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Artist, social activist, educator, and public programmer James Enos stands next to his sculpture Megalopolis. The piece looks at an alternate to urban land use. Photo by Promise Yee
Artist, social activist, educator, and public programmer James Enos stands next to his sculpture Megalopolis. The piece looks at an alternate to urban land use. Photo by Promise Yee
ArtsRancho Santa Fe

Exhibition focuses on landscape works

OCEANSIDE — A mega reception at Oceanside Museum of Art (OMA) celebrated the opening of Urban Entropy by James Enos and four concurrent exhibitions that focus on landscape on Nov. 16. 

The idea behind the mega reception is to expose patrons to art they might not have thought of viewing.

Exhibits range from a collection of landscape paintings by regional artists, to international landscape photography, abstract paintings by Steven Curry and select works from the Doug Simay collection.

All five exhibits look at landscapes.

“Landscape is one of the oldest subject matters in art,” Susalla Deery, OMA director of marketing and curating, said. “The artists are taking it in another way. They are concerned with the environment. They’re depicting its narrative format. They’re all interested in what’s happening to the landscape.”

Nature Improved on the first floor Gleason Gallery shows regional artists’ landscape paintings side by side. It is a joint exhibition with the San Diego History Center. Landscape paintings by the same artists are concurrently on display at the history center.

“It’s a fun, collaborative show,” Deery said.

Contemporary Landscape Photography an International Perspective, curated by Steven Churchill, on the second floor Gleason Gallery is a collection of 40 urban and natural landscape photographs from 38 photographers.

Churchill curates the annual Art of Photography exhibit at the San Diego Art Institute. The Contemporary Landscape exhibit is a collection of select photographs that have been displayed in the annual exhibit over the last six years.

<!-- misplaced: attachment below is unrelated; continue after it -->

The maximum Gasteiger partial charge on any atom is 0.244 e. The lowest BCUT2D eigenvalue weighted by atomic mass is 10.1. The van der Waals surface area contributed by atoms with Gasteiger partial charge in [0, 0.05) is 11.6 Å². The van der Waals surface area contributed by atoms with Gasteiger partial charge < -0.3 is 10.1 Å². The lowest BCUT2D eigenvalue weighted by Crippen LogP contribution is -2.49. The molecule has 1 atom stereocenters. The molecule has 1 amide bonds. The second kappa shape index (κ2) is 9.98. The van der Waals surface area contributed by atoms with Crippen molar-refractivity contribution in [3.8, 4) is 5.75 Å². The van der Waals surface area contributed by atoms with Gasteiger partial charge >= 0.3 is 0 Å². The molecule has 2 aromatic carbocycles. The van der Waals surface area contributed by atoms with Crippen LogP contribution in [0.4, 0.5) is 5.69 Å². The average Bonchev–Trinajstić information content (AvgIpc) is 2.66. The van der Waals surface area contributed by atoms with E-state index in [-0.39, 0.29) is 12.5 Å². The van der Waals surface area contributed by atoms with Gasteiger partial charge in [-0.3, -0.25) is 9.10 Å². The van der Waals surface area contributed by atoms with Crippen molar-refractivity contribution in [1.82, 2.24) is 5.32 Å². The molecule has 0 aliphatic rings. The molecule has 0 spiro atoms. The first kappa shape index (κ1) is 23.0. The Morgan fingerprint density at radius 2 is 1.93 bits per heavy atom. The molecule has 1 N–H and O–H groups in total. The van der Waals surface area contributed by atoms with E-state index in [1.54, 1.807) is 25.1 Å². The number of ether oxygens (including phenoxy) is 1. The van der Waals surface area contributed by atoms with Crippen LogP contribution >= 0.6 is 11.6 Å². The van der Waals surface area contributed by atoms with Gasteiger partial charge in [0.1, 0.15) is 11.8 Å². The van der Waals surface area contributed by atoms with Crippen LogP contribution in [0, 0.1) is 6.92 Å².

“They’re images with thoughtful narratives,” Churchill said. “They’re deeper than pretty pictures.”

Enos’ Urban Entropy exhibit hits viewers as they reach The Groves Gallery on the second floor.

“It’s a decade of my work,” Enos said. “The process of my own higher learning, mythology of the region, trying to imagine an alternative vision of earth and space.”

Lifestyle branding, entitlement and lack of natural resources are observations Enos expresses in his pieces.

Enos is a multimedia artist known for being a major part of The Periscope Project that led viewers through art experiences inside a shipping container structure in a community space in San Diego.

“There were programmed lectures, classes, performances,” Tara Smith, OMA deputy director and chief curator, said. “It was an entire project piece.”

Enos is described by curators as an artist, social activist, educator and public programmer.

He uses drawing, sculpture and architecture as instruments of expression.

“He is one of the most fantastic cutting-edge artists in San Diego,” Smith said.

His iconic Clairemont Erasure sculpture stands more than 6 feet tall at the front of the exhibit space. The piece is towers of laser-cut, hand-glued, wood stick houses. Enos said the piece reflects living in Clairemont.

“There are a number of identical homes,” Enos said. “It’s entitlement of my generation.”

In a second space Megalopolis is installed on two walls.

Snakelike tiled waves dip up and down in two side-by-side boxes. The piece looks at space and resources.

“It’s the resources of L.A. and San Diego merging with the open space of Camp Pendleton,” Enos said.

Three additional sculptures and a set of drawings are also part of the exhibit.

Enos wants viewers to think deeply and have a personal experience with each piece.

“It’s a choose your own ending story,” Enos said.

Urban Entropy will be on display through Feb. 2. Oceanside Museum of Art is located at 704 Pier View Way in Oceanside.


1 comment

Promise November 27, 2013 at 3:30 pm

Correction Urban Entropy will be on display through March 30.
Impactful exhibit!

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